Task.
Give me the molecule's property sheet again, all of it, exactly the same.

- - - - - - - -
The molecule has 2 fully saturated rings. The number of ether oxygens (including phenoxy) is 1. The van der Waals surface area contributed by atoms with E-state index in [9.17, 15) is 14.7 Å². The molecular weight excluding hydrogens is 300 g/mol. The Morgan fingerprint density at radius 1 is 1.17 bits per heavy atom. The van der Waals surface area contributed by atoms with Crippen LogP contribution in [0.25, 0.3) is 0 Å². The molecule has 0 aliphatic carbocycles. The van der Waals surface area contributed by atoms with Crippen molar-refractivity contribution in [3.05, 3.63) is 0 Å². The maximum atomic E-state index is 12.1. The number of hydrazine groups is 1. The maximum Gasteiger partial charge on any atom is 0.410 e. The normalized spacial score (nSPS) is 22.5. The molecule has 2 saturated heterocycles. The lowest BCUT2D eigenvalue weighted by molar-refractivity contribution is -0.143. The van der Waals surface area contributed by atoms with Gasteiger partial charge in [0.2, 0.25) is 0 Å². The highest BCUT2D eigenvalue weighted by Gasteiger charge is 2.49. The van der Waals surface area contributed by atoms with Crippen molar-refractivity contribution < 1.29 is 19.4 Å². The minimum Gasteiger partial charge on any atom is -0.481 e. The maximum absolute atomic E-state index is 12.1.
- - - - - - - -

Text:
The molecule has 2 fully saturated rings. The number of ether oxygens (including phenoxy) is 1. The van der Waals surface area contributed by atoms with E-state index in [9.17, 15) is 14.7 Å². The molecular weight excluding hydrogens is 300 g/mol. The Morgan fingerprint density at radius 1 is 1.17 bits per heavy atom. The van der Waals surface area contributed by atoms with Crippen LogP contribution in [0.25, 0.3) is 0 Å². The molecule has 0 aliphatic carbocycles. The van der Waals surface area contributed by atoms with Crippen molar-refractivity contribution in [3.05, 3.63) is 0 Å². The maximum atomic E-state index is 12.1. The number of hydrazine groups is 1. The maximum Gasteiger partial charge on any atom is 0.410 e. The normalized spacial score (nSPS) is 22.5. The molecule has 2 saturated heterocycles. The lowest BCUT2D eigenvalue weighted by molar-refractivity contribution is -0.143. The van der Waals surface area contributed by atoms with Gasteiger partial charge in [0.2, 0.25) is 0 Å². The highest BCUT2D eigenvalue weighted by Gasteiger charge is 2.49. The van der Waals surface area contributed by atoms with Crippen molar-refractivity contribution < 1.29 is 19.4 Å². The minimum Gasteiger partial charge on any atom is -0.481 e. The maximum absolute atomic E-state index is 12.1.